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    Cidele Curo

    cidele curo, 56, gardener

    An Acting Gardener

    Cidele Curo is a gardener.

    But that’s not where her story begins. It begins with the 20-something-year-old newly arrived New Yorker taking the resume of a working 90-something-year-old actor, sticking her headshot on it and passing it off as her own.

    The gamble worked. She went from magician’s assistant (yes, really) to an actress working in commercials.

    “Risk,” she says, “was not part of my vocabulary.” At AGEIST we hear a lot of this sort of thing.

    The acting faded as she got older and hit the “dead zone” after 45 (more on this Hollywood-actress dead zone in another update). Not that she cared. The end of her first career dovetailed nicely with a period of wild abandon following her divorce. She had gotten comfortable with not apologizing for who she was. The portrait session was hysterical. In all my years, this is the first time a subject showed up with their own Hazmat suit to model, and did she ever rock it.

    “Now I exalt in who I am, and people are attracted to that,” she says. “I am more energetic than when I was younger.” As her co-workers, both younger and more streetwise put it, she’s “got swag.”

    This concept of the freedom to be the person they were meant to be is something I hear over and over.

    So gardening it was. She hilariously bungled her entrance interview with the New York City Parks Dept., but won the job because her boss thought that if she could dedicate 30 years of her life to acting, she’d do the same with gardening. And she has, but hasn’t stopped there. She’s been accepted to the prestigious Master Gardener program at the Brooklyn Botanical Gardens.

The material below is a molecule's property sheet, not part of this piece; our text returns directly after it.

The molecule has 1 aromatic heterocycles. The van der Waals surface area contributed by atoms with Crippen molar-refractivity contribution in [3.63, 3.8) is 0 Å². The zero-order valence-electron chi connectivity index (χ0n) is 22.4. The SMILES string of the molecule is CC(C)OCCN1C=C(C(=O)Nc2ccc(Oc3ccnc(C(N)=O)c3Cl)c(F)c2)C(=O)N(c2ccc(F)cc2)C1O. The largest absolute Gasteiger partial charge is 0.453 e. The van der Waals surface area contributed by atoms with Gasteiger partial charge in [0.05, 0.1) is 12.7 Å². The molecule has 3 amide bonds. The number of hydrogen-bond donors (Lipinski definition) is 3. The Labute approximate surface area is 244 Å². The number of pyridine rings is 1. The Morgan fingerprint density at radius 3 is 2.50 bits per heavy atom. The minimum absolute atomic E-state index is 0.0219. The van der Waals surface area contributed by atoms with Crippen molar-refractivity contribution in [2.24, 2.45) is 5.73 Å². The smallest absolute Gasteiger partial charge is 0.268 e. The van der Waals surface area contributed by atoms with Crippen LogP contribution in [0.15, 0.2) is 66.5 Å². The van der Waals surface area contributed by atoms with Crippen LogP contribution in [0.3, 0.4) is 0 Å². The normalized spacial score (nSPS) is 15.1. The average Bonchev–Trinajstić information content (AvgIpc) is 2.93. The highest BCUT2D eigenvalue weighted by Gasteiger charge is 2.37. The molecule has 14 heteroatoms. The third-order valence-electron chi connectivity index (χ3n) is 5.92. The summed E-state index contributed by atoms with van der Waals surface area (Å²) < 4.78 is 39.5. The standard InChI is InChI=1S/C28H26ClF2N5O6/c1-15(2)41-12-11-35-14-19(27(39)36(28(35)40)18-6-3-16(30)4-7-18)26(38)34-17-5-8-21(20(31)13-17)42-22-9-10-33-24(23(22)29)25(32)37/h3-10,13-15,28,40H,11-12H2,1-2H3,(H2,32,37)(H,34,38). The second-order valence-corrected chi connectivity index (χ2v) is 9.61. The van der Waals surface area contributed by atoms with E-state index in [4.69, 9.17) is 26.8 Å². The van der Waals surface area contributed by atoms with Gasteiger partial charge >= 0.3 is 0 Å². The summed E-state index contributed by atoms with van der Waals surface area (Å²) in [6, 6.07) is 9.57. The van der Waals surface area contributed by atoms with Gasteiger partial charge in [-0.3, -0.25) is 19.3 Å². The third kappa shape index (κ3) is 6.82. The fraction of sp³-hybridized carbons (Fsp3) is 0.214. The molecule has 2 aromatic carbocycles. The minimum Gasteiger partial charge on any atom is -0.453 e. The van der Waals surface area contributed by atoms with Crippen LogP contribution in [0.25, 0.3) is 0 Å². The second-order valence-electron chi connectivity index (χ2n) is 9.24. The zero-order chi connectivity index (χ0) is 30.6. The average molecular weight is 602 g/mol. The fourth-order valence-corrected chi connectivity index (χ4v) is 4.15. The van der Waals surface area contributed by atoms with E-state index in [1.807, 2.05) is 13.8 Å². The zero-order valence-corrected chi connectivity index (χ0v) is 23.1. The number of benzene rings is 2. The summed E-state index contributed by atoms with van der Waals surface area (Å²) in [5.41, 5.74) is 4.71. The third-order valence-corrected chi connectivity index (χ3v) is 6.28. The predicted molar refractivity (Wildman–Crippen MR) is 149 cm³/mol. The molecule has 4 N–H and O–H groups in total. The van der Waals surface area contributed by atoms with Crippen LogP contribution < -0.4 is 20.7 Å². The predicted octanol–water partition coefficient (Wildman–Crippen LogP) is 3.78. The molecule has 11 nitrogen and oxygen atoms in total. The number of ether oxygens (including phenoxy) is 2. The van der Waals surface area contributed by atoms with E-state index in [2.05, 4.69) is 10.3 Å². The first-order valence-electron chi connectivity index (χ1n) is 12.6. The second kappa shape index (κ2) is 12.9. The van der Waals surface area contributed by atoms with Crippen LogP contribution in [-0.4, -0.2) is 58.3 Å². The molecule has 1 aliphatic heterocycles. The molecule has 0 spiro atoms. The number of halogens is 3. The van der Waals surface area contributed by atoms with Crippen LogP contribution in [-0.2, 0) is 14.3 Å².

She picked up tennis and has her eye on fencing, or team sports, provided the “uniforms are good-looking enough.” After all, this is a woman who customizes men’s suits by cutting the legs into shorts.

    “I want my epitaph to read, ‘I got a lot done today.’ ”

     

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    Andreas Tzortzis
    Andreas Tzortzis
    He has worked as a journalist for the New York Times, International Herald Tribune, Newsweek and Monocle Magazine from Berlin and London before leading Red Bull’s mainstream-facing content platform, The Red Bulletin, from Los Angeles. He recently returned to his hometown of San Francisco with his small family. dre@agei.st
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